Having moved away into a no-till drilling system has itself presented new challenges with crop establishment as David tells the group “As we no longer apply fertiliser at drilling and have very little mineralisation of nitrogen through cultivation establishment can be much slower. However, once crops are established they seem far more resilient and having had a dig they have a far more developed root architecture than in our previous system.” The rooting patterns now achieved on the farm also provide the crops with a better foundation during tricky weather, with David observing that in particular the wheat can now stand longer periods of drought.
Growing crops such as the spelt can leave a lot of straw residue behind after harvest, David explains that a proportion of the straw will be baled but the majority is chopped and left to biology to disperse, “If we are confident that we have a good worm population that helps with the straw management following harvest as they take it down into the soil and decompose it.” When discussing cover crop choice and management David has a key strategy, “The cover crops which are deemed to be the ‘best’ are those with big top growth and leafy canopies. I however am interested in what’s going on below ground – big cover crops with a lot of above ground biomass use a lot of the available nitrogen in the soil and we don’t tend to see the same benefit to the following crops”. David blends his own cover crop mixtures from straights, aiming to spend approximately £30/ha on the seed.
A field of oilseed rape established with an in-row companion crop of buckwheat, phacelia and vetch. David discusses his thinking in choosing cover crop combinations, “We used to have a lot of radish in the covers in the early days, we found this led to finding a massive amount of slugs. So we therefore decided to remove brassicas from the mixes for a few years, we are now just starting to put a couple back into the mix as they seem to dominate very quickly.” Crops are established either using a Horizon DSX drill or on occasion a Horsch C04 if there is a large quantity of straw when drilling cover crops.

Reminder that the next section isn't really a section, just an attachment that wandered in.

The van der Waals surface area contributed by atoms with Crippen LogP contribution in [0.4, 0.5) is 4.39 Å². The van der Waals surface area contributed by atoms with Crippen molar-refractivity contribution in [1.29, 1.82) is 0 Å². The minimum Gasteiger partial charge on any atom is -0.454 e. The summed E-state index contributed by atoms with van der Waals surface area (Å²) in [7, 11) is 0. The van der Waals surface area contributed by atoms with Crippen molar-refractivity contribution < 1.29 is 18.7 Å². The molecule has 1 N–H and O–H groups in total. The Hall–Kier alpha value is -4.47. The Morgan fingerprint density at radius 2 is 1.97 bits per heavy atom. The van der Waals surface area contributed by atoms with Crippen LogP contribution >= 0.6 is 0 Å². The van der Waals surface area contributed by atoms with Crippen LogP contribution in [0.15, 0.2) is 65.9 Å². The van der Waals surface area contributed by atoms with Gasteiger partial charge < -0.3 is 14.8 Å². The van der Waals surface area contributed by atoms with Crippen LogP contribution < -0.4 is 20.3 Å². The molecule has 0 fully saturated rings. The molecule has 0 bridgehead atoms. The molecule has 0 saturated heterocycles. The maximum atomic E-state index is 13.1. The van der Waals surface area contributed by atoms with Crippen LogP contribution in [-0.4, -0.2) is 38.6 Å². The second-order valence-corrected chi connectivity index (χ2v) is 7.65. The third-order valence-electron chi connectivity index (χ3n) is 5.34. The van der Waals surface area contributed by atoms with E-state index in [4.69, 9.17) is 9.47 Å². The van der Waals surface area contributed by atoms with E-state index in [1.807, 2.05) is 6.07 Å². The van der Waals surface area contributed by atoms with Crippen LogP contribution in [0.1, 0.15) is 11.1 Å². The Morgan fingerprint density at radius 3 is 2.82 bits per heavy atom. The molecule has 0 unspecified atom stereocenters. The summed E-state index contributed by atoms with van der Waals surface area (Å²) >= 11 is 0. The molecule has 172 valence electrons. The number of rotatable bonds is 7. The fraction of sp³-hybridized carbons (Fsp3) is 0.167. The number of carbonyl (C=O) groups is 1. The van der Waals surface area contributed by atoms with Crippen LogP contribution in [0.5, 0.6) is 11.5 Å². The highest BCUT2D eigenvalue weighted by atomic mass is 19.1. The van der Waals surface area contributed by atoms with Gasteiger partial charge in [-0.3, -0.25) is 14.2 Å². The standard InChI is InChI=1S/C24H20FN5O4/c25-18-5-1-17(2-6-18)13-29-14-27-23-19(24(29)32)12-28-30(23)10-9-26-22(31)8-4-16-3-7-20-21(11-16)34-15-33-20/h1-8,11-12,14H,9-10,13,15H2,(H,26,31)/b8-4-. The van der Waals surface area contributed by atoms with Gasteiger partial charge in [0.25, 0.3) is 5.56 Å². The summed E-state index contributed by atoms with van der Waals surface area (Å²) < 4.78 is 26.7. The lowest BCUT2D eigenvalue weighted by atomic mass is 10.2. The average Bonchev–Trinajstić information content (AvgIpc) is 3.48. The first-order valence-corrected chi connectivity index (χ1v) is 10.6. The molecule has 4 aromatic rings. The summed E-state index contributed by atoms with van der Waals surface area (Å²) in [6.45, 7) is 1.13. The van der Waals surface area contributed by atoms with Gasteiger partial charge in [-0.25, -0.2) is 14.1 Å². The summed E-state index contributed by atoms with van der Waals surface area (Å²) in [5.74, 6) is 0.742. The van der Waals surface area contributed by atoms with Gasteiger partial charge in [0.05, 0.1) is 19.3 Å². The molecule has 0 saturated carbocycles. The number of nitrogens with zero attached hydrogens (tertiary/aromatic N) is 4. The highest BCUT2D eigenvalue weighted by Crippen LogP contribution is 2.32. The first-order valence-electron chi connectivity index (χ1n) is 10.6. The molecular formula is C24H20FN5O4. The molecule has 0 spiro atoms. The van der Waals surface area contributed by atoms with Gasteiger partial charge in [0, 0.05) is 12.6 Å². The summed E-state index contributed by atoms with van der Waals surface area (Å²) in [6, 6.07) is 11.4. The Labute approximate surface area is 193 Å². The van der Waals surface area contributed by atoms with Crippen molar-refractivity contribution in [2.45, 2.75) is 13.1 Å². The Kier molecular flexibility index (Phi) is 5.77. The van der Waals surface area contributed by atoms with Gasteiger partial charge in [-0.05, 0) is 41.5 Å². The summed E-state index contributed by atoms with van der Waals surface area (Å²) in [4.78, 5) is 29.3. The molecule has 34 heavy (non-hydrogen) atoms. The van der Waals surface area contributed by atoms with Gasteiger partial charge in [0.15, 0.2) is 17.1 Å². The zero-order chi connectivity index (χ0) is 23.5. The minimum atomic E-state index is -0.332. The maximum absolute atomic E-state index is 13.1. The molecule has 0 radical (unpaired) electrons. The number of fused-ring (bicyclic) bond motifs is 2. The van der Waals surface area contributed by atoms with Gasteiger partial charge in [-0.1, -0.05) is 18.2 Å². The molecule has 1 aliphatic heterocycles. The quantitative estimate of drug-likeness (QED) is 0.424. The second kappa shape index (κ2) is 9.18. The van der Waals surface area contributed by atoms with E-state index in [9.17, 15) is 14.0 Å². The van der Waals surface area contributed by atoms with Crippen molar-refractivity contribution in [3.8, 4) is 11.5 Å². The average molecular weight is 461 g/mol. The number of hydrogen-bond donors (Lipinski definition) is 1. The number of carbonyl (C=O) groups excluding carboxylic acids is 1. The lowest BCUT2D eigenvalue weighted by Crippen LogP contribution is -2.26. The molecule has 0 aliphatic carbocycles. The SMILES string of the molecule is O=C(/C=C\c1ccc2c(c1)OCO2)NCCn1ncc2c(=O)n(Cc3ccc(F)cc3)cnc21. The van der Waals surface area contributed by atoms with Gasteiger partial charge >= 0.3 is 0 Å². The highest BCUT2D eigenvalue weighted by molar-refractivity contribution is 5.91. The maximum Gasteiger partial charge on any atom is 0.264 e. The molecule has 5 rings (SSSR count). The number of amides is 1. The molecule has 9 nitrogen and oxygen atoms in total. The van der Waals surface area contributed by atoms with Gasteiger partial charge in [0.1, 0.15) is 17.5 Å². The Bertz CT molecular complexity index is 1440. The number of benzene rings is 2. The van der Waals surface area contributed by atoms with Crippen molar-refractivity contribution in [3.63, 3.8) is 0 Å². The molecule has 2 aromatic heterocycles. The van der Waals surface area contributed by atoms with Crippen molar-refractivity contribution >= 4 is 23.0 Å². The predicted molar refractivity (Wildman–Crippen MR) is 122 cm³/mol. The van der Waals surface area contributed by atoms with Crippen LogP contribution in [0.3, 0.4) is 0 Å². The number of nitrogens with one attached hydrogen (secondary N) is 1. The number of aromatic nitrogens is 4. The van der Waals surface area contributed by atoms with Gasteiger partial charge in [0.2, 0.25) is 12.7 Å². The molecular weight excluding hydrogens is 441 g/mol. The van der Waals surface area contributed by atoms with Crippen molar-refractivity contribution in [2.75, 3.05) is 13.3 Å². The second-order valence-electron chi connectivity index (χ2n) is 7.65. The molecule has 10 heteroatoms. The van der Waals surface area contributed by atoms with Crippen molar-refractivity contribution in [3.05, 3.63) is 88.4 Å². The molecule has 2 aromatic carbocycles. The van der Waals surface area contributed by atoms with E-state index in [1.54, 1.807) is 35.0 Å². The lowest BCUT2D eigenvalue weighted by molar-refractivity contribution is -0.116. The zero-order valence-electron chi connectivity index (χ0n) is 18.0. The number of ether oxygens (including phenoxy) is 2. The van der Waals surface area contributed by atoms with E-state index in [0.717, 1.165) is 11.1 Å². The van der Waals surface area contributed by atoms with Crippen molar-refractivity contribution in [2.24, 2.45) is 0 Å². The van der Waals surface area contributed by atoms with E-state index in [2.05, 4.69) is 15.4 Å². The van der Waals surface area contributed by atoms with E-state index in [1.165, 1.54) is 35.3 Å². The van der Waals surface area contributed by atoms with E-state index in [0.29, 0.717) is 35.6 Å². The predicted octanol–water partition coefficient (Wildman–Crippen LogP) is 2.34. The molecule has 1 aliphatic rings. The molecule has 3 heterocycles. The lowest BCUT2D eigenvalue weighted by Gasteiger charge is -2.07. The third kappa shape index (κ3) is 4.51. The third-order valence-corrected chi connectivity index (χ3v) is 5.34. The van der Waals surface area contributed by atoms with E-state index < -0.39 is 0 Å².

In regards to establishing the following crop after the cover David describes his approach, “If we get a chance in the winter with a hard enough frost we will come out with a set of cambridge rolls to start to terminate some of the leafier covers, but eventually we will use a low rate of glyphosate (2-3 litres of 360g) before we drill in the spring”. David explains his thinking behind an overwinter cover crop of sunflowers, phacelia, buckwheat, gold of pleasure, radish and vetch before planting spring wheat for milling. David maintains flexibility within the system by not having a set rotation and also using environmental stewardship options to aid tricker areas of ground, he explains “I would say that our soil structure is improving across most of the farm – some heavier fields which have been more reluctant to accept no-till have been included in our stewardship scheme and planted with AB15 or a 2-year legume mix. Also, active clovers in place for 2 years have formed very strong tap roots and improved the soil structure a lot.”